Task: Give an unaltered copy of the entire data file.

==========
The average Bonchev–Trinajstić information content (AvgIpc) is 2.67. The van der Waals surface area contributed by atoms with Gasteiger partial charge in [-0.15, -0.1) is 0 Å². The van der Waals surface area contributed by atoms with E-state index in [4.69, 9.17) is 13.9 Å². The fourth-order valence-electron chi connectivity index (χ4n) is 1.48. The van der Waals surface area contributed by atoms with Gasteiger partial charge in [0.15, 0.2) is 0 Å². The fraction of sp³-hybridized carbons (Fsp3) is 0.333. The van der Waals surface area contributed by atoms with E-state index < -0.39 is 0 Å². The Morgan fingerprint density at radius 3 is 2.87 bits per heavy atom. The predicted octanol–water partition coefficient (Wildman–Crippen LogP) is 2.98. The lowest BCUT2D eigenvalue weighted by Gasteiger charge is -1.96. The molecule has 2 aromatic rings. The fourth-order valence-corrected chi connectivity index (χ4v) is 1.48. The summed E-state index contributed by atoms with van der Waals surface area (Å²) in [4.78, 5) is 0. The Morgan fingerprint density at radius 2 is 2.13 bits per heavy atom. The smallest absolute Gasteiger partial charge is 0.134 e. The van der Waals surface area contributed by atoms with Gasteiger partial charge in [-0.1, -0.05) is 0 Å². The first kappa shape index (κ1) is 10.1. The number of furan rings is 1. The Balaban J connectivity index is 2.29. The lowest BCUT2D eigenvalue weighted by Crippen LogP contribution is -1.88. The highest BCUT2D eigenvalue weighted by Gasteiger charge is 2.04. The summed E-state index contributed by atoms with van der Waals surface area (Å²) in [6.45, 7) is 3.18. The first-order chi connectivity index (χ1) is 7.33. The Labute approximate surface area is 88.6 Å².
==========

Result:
The average Bonchev–Trinajstić information content (AvgIpc) is 2.67. The van der Waals surface area contributed by atoms with Gasteiger partial charge in [-0.15, -0.1) is 0 Å². The van der Waals surface area contributed by atoms with E-state index in [4.69, 9.17) is 13.9 Å². The fourth-order valence-electron chi connectivity index (χ4n) is 1.48. The van der Waals surface area contributed by atoms with Gasteiger partial charge in [0.15, 0.2) is 0 Å². The fraction of sp³-hybridized carbons (Fsp3) is 0.333. The van der Waals surface area contributed by atoms with E-state index < -0.39 is 0 Å². The Morgan fingerprint density at radius 3 is 2.87 bits per heavy atom. The predicted octanol–water partition coefficient (Wildman–Crippen LogP) is 2.98. The lowest BCUT2D eigenvalue weighted by Gasteiger charge is -1.96. The molecule has 2 aromatic rings. The fourth-order valence-corrected chi connectivity index (χ4v) is 1.48. The summed E-state index contributed by atoms with van der Waals surface area (Å²) in [4.78, 5) is 0. The Morgan fingerprint density at radius 2 is 2.13 bits per heavy atom. The smallest absolute Gasteiger partial charge is 0.134 e. The van der Waals surface area contributed by atoms with Gasteiger partial charge in [-0.1, -0.05) is 0 Å². The first kappa shape index (κ1) is 10.1. The number of furan rings is 1. The Balaban J connectivity index is 2.29. The lowest BCUT2D eigenvalue weighted by Crippen LogP contribution is -1.88. The highest BCUT2D eigenvalue weighted by Gasteiger charge is 2.04. The summed E-state index contributed by atoms with van der Waals surface area (Å²) in [6.45, 7) is 3.18. The first-order chi connectivity index (χ1) is 7.33. The Labute approximate surface area is 88.6 Å².